|Mean monthly sunshine hours||231.5||201.7||182.6||164.0||135.5||120.5||126.6||155.8||172.5||193.8||202.2||212.1||2,098.8|
The area around Wanaka is a formal sub-region of the Central Otago wine region with several top wineries and vineyards. As with other parts of the wine region, the main grape variety in the area is pinot noir.
With its lake and mountain views, Wanaka has become a popular tourist resort, considered less commercialised than Queenstown.
Wanaka boasts a growing number of restaurants, cafes and a diverse nightlife. Other attractions in the town include Puzzling World and the Paradiso Cinema. Puzzling World contains a maze, optical illusions and a leaning clocktower. The Paradiso is a classic old cinema, with seating consisting of old couches and an in-theatre Morris Minor. There are a number of wineries in the area. Just out of town next to the Wanaka Airport is the National Transport and Toy Museum.
In winter, Wanaka is an excellent place to see the Southern Lights.
A number of mountains surrounding Wanaka can be climbed, including Roys Peak, Mount Iron, Mount Grand and the Pisa Range, all of which provide views of the surrounding area.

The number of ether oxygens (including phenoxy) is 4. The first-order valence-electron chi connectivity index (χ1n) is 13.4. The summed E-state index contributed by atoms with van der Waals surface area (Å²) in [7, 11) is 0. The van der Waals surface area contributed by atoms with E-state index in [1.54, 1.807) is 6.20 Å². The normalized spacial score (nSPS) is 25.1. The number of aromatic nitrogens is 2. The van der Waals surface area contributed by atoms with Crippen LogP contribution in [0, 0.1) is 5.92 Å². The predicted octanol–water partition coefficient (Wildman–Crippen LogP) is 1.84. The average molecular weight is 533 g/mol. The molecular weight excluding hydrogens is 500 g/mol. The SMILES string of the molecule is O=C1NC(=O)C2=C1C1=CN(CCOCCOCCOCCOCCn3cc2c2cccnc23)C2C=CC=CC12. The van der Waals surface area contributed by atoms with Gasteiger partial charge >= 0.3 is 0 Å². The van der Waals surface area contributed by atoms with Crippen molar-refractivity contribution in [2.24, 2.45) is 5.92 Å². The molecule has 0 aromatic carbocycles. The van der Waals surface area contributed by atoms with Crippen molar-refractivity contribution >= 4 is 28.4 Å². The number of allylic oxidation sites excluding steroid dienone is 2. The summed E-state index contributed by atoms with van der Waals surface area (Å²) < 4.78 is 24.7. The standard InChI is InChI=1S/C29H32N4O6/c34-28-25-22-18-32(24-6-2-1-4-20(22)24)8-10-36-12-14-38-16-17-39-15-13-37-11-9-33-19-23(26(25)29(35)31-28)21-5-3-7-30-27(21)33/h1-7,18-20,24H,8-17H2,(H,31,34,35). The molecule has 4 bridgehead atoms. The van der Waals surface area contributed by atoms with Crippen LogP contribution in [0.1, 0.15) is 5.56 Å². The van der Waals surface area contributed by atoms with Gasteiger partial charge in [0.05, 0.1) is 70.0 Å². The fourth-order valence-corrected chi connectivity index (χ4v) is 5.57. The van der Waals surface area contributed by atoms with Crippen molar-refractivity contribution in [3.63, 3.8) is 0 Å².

Wanaka is host to outdoor recreation and tourism activities with hiking, mountain biking, mountaineering, fishing, paragliding, kayaking, rafting, jetboating, and environmental activities. Wanaka has a sunny climate and serves as an access point to the highest New Zealand mountain outside of the Mount Cook region: Mount Aspiring/Tititea.
Mount Aspiring National Park is popular for mountaineering and hiking. Tourists enjoy day trips into the park and many tourists go hiking in the park for up to a week at a time. Parts of the Matukituki Valley on the road to the park are popular for rock climbing, and for day walks.
Lake Wanaka itself is popular for waterskiing, wakeboarding and sailing. This along with the local rivers provide many opportunities for fishing. There is a dedicated mountain biking area made by volunteers in a local pine forest. Adjacent to the bike park is an 18 hole disc golf course. All the local ski resorts are open for mountain biking and hiking in the summer.
Wanaka has the broadest range of snow activity choices of any town in NZ. These include Treble Cone, Cardrona Alpine Resort, Snow Park and Snow Farm, some of New Zealand's premier commercial ski fields. Wanaka is the main accommodation provider for these resorts and so is very busy in high season (July–September).